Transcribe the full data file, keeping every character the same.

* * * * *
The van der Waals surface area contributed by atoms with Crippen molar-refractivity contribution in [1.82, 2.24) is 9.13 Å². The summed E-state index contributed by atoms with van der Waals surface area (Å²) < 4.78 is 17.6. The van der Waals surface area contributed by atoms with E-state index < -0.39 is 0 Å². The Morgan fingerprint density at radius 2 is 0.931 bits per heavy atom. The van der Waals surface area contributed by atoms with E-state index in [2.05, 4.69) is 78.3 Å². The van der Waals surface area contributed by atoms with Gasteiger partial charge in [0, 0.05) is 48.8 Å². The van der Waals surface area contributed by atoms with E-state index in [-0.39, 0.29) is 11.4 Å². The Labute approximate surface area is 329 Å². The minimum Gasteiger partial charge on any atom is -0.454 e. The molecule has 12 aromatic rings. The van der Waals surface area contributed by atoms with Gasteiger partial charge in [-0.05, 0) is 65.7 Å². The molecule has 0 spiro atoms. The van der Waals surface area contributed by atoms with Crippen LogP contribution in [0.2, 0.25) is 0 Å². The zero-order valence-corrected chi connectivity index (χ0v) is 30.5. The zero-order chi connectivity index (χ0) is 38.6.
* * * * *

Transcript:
The van der Waals surface area contributed by atoms with Crippen molar-refractivity contribution in [1.82, 2.24) is 9.13 Å². The summed E-state index contributed by atoms with van der Waals surface area (Å²) < 4.78 is 17.6. The van der Waals surface area contributed by atoms with E-state index < -0.39 is 0 Å². The Morgan fingerprint density at radius 2 is 0.931 bits per heavy atom. The van der Waals surface area contributed by atoms with E-state index in [2.05, 4.69) is 78.3 Å². The van der Waals surface area contributed by atoms with Gasteiger partial charge in [0, 0.05) is 48.8 Å². The van der Waals surface area contributed by atoms with E-state index in [-0.39, 0.29) is 11.4 Å². The Labute approximate surface area is 329 Å². The minimum Gasteiger partial charge on any atom is -0.454 e. The molecule has 12 aromatic rings. The van der Waals surface area contributed by atoms with Gasteiger partial charge in [-0.05, 0) is 65.7 Å². The molecule has 0 spiro atoms. The van der Waals surface area contributed by atoms with Crippen LogP contribution in [0.2, 0.25) is 0 Å². The zero-order valence-corrected chi connectivity index (χ0v) is 30.5. The zero-order chi connectivity index (χ0) is 38.6.